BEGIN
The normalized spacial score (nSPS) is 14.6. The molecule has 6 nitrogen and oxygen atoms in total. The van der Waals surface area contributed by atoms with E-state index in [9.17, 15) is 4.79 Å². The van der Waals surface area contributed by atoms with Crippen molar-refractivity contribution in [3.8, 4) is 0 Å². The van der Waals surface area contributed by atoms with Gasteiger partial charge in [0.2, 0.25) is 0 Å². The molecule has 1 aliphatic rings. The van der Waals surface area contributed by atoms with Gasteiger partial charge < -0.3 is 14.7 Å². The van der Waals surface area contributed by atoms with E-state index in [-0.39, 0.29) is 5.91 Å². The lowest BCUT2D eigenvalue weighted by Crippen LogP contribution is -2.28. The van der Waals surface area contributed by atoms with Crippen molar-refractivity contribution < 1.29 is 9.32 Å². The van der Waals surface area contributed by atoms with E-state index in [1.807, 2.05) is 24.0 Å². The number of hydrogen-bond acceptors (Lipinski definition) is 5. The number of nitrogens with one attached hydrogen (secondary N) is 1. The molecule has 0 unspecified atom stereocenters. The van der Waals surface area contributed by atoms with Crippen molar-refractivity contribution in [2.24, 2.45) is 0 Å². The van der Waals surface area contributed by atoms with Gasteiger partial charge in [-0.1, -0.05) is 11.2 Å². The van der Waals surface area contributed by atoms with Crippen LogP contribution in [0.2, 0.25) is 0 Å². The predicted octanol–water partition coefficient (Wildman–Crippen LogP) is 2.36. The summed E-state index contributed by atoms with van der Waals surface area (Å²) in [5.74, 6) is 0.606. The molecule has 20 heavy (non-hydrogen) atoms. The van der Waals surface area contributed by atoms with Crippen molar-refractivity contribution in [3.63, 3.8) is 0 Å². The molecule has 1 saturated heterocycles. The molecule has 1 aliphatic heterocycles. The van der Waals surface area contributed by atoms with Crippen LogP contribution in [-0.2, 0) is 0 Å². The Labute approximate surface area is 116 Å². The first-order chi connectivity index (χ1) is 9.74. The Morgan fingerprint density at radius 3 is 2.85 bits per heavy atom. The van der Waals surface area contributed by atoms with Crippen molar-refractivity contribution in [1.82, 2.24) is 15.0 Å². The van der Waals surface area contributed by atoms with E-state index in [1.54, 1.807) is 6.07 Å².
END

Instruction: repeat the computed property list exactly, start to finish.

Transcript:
The normalized spacial score (nSPS) is 14.6. The molecule has 6 nitrogen and oxygen atoms in total. The van der Waals surface area contributed by atoms with E-state index in [9.17, 15) is 4.79 Å². The van der Waals surface area contributed by atoms with Crippen molar-refractivity contribution in [3.8, 4) is 0 Å². The van der Waals surface area contributed by atoms with Gasteiger partial charge in [0.2, 0.25) is 0 Å². The molecule has 1 aliphatic rings. The van der Waals surface area contributed by atoms with Gasteiger partial charge < -0.3 is 14.7 Å². The van der Waals surface area contributed by atoms with E-state index in [-0.39, 0.29) is 5.91 Å². The lowest BCUT2D eigenvalue weighted by Crippen LogP contribution is -2.28. The van der Waals surface area contributed by atoms with Crippen molar-refractivity contribution < 1.29 is 9.32 Å². The van der Waals surface area contributed by atoms with E-state index in [1.807, 2.05) is 24.0 Å². The number of hydrogen-bond acceptors (Lipinski definition) is 5. The number of nitrogens with one attached hydrogen (secondary N) is 1. The molecule has 0 unspecified atom stereocenters. The van der Waals surface area contributed by atoms with Crippen molar-refractivity contribution in [2.24, 2.45) is 0 Å². The van der Waals surface area contributed by atoms with Gasteiger partial charge in [-0.1, -0.05) is 11.2 Å². The van der Waals surface area contributed by atoms with Crippen LogP contribution in [0.2, 0.25) is 0 Å². The predicted octanol–water partition coefficient (Wildman–Crippen LogP) is 2.36. The summed E-state index contributed by atoms with van der Waals surface area (Å²) in [5.74, 6) is 0.606. The molecule has 20 heavy (non-hydrogen) atoms. The van der Waals surface area contributed by atoms with Crippen molar-refractivity contribution in [3.63, 3.8) is 0 Å². The molecule has 1 saturated heterocycles. The molecule has 1 aliphatic heterocycles. The van der Waals surface area contributed by atoms with Crippen LogP contribution in [-0.2, 0) is 0 Å². The Labute approximate surface area is 116 Å². The first-order chi connectivity index (χ1) is 9.74. The Morgan fingerprint density at radius 3 is 2.85 bits per heavy atom. The van der Waals surface area contributed by atoms with Crippen molar-refractivity contribution in [1.82, 2.24) is 15.0 Å². The van der Waals surface area contributed by atoms with E-state index in [1.54, 1.807) is 6.07 Å².